Thu, Jul 11, 2019 - Page 1 News List

US, China trade envoys make first contact since truce


The US stance on Hong Kong’s protests, arms sales to Taiwan and Huawei Technologies Co Ltd’s (華為) fate are among issues in play alongside trade as the US and China resume talks.

The US agreed to tone down criticism of Chinese rule in Hong Kong to restart the talks, the Financial Times reported yesterday.

That concession to Chinese President Xi Jinping (習近平) contrasts with the continued restrictions on Huawei, which US Secretary of Commerce Wilbur Ross on Tuesday said is still on the “entity list” limiting its access to US goods and services.

The telephone call between the two sides on Tuesday was the first confirmed contact since Xi and US President Donald Trump agreed to resume talks last month.

US Trade Representative Robert Lighthizer and US Secretary of the Treasury Steven Mnuchin spoke with Chinese Vice Premier Liu He (劉鶴) and Chinese Minister of Commerce Zhong Shan (鍾山), according to an e-mailed statement from a US government official who declined to be named.

Both sides are to continue the talks as appropriate, the official said, without offering more details on the next steps.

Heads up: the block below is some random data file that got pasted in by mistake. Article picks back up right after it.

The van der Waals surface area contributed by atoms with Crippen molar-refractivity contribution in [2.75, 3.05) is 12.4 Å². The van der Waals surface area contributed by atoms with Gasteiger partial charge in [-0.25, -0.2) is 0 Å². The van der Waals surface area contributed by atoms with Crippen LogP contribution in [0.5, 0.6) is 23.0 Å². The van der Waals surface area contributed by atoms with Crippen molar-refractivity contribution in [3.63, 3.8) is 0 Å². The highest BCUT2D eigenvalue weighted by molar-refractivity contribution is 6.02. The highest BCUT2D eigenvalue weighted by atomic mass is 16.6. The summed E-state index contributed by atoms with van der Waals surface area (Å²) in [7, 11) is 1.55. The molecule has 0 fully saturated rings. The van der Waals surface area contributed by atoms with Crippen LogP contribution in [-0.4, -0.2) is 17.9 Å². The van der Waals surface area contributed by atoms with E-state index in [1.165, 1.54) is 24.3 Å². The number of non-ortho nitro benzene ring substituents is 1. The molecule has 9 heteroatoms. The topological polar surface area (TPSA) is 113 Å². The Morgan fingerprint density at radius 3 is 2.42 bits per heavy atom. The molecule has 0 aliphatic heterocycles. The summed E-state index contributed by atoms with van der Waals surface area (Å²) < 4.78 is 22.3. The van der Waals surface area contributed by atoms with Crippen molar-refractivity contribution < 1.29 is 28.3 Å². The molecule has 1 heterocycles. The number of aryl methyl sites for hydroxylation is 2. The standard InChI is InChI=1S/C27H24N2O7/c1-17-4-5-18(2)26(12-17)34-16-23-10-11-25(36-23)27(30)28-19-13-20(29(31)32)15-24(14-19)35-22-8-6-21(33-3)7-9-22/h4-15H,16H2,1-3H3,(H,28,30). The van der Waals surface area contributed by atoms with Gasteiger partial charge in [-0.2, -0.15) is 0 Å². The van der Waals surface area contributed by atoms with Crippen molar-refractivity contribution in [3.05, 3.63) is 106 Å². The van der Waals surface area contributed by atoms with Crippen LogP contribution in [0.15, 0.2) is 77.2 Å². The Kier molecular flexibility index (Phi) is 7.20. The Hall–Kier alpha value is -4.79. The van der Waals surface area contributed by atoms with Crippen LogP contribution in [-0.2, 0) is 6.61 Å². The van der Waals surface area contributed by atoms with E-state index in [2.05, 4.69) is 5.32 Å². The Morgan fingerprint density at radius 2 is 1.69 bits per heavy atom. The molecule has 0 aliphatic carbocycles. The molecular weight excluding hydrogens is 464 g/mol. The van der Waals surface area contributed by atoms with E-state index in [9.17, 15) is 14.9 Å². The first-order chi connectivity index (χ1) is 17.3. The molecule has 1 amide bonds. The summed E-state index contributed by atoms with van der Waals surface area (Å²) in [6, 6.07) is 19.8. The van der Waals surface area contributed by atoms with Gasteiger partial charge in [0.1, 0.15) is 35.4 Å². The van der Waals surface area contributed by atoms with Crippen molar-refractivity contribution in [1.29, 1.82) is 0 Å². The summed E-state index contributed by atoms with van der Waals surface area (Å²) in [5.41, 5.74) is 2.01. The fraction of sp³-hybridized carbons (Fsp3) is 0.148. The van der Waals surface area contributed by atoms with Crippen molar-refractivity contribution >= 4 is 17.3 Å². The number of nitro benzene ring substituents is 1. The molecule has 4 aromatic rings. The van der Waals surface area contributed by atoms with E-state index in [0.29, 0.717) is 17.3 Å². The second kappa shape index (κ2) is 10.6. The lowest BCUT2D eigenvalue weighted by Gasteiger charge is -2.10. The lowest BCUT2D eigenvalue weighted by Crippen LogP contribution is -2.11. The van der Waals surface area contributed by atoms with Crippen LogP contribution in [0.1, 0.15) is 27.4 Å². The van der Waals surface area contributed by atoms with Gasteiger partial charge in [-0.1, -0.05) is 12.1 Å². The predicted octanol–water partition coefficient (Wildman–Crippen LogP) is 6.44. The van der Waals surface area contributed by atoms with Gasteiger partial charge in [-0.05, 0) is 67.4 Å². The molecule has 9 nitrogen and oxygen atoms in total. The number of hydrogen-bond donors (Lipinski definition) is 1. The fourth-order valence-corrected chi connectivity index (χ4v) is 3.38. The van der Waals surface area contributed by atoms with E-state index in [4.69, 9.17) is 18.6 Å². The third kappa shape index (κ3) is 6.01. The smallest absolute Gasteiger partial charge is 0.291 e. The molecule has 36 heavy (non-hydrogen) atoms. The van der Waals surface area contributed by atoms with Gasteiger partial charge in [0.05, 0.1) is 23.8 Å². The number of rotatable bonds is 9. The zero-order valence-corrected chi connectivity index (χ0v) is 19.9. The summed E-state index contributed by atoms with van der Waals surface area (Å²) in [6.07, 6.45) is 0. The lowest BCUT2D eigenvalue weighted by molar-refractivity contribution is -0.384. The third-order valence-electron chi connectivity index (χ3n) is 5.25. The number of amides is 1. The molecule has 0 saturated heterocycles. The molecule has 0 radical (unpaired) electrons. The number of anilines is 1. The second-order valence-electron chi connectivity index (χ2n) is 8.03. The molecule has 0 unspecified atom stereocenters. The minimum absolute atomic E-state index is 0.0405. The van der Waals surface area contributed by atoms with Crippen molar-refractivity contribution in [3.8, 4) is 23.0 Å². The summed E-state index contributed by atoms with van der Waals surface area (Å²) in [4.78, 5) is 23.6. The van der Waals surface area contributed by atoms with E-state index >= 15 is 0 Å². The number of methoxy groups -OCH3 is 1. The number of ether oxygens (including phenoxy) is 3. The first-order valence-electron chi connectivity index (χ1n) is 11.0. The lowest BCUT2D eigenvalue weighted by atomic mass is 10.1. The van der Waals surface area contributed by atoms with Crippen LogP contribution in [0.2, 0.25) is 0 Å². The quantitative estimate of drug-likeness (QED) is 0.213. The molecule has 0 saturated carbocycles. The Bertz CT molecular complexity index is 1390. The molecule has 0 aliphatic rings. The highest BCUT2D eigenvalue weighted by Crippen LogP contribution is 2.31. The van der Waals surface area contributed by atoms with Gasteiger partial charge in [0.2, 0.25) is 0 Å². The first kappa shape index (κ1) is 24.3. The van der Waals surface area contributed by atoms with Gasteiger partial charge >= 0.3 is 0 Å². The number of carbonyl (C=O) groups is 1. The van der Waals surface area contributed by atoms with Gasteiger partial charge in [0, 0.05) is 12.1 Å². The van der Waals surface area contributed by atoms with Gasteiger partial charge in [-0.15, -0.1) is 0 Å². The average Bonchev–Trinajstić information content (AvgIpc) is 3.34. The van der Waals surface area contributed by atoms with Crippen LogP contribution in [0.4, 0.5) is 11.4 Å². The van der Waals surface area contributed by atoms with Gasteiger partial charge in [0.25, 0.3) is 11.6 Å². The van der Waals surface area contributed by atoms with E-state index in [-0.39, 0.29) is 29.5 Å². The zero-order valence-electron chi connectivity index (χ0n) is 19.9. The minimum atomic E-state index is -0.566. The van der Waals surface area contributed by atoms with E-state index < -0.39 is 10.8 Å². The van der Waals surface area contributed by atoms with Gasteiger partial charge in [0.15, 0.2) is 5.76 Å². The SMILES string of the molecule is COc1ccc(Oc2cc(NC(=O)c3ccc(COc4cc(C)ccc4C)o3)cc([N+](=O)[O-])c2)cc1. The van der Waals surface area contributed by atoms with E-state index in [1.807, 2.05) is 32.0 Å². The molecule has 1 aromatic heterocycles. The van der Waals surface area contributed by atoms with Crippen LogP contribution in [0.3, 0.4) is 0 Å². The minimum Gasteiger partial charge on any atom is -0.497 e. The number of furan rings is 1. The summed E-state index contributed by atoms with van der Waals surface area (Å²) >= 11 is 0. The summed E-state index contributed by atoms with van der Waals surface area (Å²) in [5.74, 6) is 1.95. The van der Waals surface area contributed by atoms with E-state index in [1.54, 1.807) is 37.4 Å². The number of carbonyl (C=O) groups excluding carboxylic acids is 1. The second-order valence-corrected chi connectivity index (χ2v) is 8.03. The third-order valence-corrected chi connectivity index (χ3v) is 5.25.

The Chinese Ministry of Commerce confirmed the conversation in a brief statement yesterday morning, saying the two sides “exchanged opinions on implementing the consensus reached in Osaka” by Xi and Trump.

The announcement came after China criticized the US and its officials this week for agreeing to sell arms to Taiwan and for meeting with a Hong Kong newspaper publisher who is an outspoken critic of Chinese rule.

US National Economic Council Director Larry Kudlow called the phone discussion “constructive” and said officials are planning more meetings, but that no details have been confirmed.

The US officials are to continue to speak with their Chinese counterparts on trade issues and perhaps make a trip there “shortly,” White House counselor Kellyanne Conway told reporters.

Earlier on Tuesday, Kudlow told an event in Washington that the US government would ease restrictions on Huawei by relaxing licensing requirements from the commerce department.

Xi had agreed with Trump to scale up purchases of US products, including soybeans and wheat, along with possibly energy, as part of a “good-faith” move to show how open China is to resolving trade differences, he added.

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